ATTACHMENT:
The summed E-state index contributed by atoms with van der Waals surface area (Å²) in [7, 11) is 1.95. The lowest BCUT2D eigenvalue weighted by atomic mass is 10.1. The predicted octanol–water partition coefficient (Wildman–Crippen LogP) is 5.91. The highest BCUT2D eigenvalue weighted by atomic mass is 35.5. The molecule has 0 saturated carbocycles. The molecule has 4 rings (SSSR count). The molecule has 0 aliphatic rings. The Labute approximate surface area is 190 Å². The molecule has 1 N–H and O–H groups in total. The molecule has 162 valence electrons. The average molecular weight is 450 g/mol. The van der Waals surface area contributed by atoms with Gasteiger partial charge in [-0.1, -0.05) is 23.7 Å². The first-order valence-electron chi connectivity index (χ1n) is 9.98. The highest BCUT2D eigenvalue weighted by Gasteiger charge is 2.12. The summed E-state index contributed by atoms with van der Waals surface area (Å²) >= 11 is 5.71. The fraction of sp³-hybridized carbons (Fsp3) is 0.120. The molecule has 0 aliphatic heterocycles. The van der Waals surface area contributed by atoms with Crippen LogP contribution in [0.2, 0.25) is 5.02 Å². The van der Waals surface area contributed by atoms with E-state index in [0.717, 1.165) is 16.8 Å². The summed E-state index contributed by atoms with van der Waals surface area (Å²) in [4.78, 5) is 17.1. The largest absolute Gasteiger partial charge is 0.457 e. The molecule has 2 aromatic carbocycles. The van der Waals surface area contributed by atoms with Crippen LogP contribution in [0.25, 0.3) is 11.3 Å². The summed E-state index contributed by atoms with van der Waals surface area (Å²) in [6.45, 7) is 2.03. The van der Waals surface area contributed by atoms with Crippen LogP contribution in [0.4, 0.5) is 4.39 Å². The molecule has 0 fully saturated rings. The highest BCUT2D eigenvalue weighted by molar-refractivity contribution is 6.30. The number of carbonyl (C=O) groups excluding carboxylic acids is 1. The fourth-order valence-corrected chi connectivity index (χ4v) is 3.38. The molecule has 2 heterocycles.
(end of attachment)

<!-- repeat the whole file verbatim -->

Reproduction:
The summed E-state index contributed by atoms with van der Waals surface area (Å²) in [7, 11) is 1.95. The lowest BCUT2D eigenvalue weighted by atomic mass is 10.1. The predicted octanol–water partition coefficient (Wildman–Crippen LogP) is 5.91. The highest BCUT2D eigenvalue weighted by atomic mass is 35.5. The molecule has 0 saturated carbocycles. The molecule has 4 rings (SSSR count). The molecule has 0 aliphatic rings. The Labute approximate surface area is 190 Å². The molecule has 1 N–H and O–H groups in total. The molecule has 162 valence electrons. The average molecular weight is 450 g/mol. The van der Waals surface area contributed by atoms with Gasteiger partial charge in [-0.1, -0.05) is 23.7 Å². The first-order valence-electron chi connectivity index (χ1n) is 9.98. The highest BCUT2D eigenvalue weighted by Gasteiger charge is 2.12. The summed E-state index contributed by atoms with van der Waals surface area (Å²) >= 11 is 5.71. The fraction of sp³-hybridized carbons (Fsp3) is 0.120. The molecule has 0 aliphatic heterocycles. The van der Waals surface area contributed by atoms with Crippen LogP contribution in [0.2, 0.25) is 5.02 Å². The van der Waals surface area contributed by atoms with E-state index in [0.717, 1.165) is 16.8 Å². The summed E-state index contributed by atoms with van der Waals surface area (Å²) in [4.78, 5) is 17.1. The largest absolute Gasteiger partial charge is 0.457 e. The molecule has 2 aromatic carbocycles. The van der Waals surface area contributed by atoms with Crippen LogP contribution in [0.25, 0.3) is 11.3 Å². The summed E-state index contributed by atoms with van der Waals surface area (Å²) in [6.45, 7) is 2.03. The van der Waals surface area contributed by atoms with Crippen LogP contribution in [0.4, 0.5) is 4.39 Å². The molecule has 0 fully saturated rings. The highest BCUT2D eigenvalue weighted by molar-refractivity contribution is 6.30. The number of carbonyl (C=O) groups excluding carboxylic acids is 1. The fourth-order valence-corrected chi connectivity index (χ4v) is 3.38. The molecule has 2 heterocycles.